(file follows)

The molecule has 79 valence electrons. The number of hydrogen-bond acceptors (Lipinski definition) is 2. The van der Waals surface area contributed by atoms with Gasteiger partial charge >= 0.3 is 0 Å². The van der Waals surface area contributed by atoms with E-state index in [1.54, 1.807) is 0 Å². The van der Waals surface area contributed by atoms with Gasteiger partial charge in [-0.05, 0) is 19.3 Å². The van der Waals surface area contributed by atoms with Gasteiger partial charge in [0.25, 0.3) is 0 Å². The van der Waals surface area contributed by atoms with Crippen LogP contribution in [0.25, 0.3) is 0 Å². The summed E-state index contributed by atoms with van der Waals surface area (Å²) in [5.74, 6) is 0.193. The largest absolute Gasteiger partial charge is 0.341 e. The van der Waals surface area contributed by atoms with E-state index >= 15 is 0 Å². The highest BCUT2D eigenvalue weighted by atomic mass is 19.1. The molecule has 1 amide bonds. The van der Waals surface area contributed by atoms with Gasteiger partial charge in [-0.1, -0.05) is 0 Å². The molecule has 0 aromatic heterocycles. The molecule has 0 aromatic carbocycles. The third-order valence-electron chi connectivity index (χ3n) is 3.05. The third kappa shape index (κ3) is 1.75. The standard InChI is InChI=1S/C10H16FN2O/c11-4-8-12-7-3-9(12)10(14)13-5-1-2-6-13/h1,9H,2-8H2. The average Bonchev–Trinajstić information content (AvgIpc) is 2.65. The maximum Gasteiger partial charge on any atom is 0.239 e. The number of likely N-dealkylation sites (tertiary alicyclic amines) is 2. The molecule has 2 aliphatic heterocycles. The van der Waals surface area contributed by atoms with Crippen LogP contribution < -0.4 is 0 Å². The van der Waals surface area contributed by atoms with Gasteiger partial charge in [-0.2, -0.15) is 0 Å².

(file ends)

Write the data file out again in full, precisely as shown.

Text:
The molecule has 79 valence electrons. The number of hydrogen-bond acceptors (Lipinski definition) is 2. The van der Waals surface area contributed by atoms with Gasteiger partial charge >= 0.3 is 0 Å². The van der Waals surface area contributed by atoms with E-state index in [1.54, 1.807) is 0 Å². The van der Waals surface area contributed by atoms with Gasteiger partial charge in [-0.05, 0) is 19.3 Å². The van der Waals surface area contributed by atoms with Gasteiger partial charge in [0.25, 0.3) is 0 Å². The van der Waals surface area contributed by atoms with Crippen LogP contribution in [0.25, 0.3) is 0 Å². The summed E-state index contributed by atoms with van der Waals surface area (Å²) in [5.74, 6) is 0.193. The largest absolute Gasteiger partial charge is 0.341 e. The van der Waals surface area contributed by atoms with E-state index >= 15 is 0 Å². The highest BCUT2D eigenvalue weighted by atomic mass is 19.1. The molecule has 1 amide bonds. The van der Waals surface area contributed by atoms with Gasteiger partial charge in [-0.1, -0.05) is 0 Å². The molecule has 0 aromatic heterocycles. The molecule has 0 aromatic carbocycles. The third-order valence-electron chi connectivity index (χ3n) is 3.05. The third kappa shape index (κ3) is 1.75. The standard InChI is InChI=1S/C10H16FN2O/c11-4-8-12-7-3-9(12)10(14)13-5-1-2-6-13/h1,9H,2-8H2. The average Bonchev–Trinajstić information content (AvgIpc) is 2.65. The maximum Gasteiger partial charge on any atom is 0.239 e. The number of likely N-dealkylation sites (tertiary alicyclic amines) is 2. The molecule has 2 aliphatic heterocycles. The van der Waals surface area contributed by atoms with Crippen LogP contribution < -0.4 is 0 Å². The van der Waals surface area contributed by atoms with Gasteiger partial charge in [-0.2, -0.15) is 0 Å².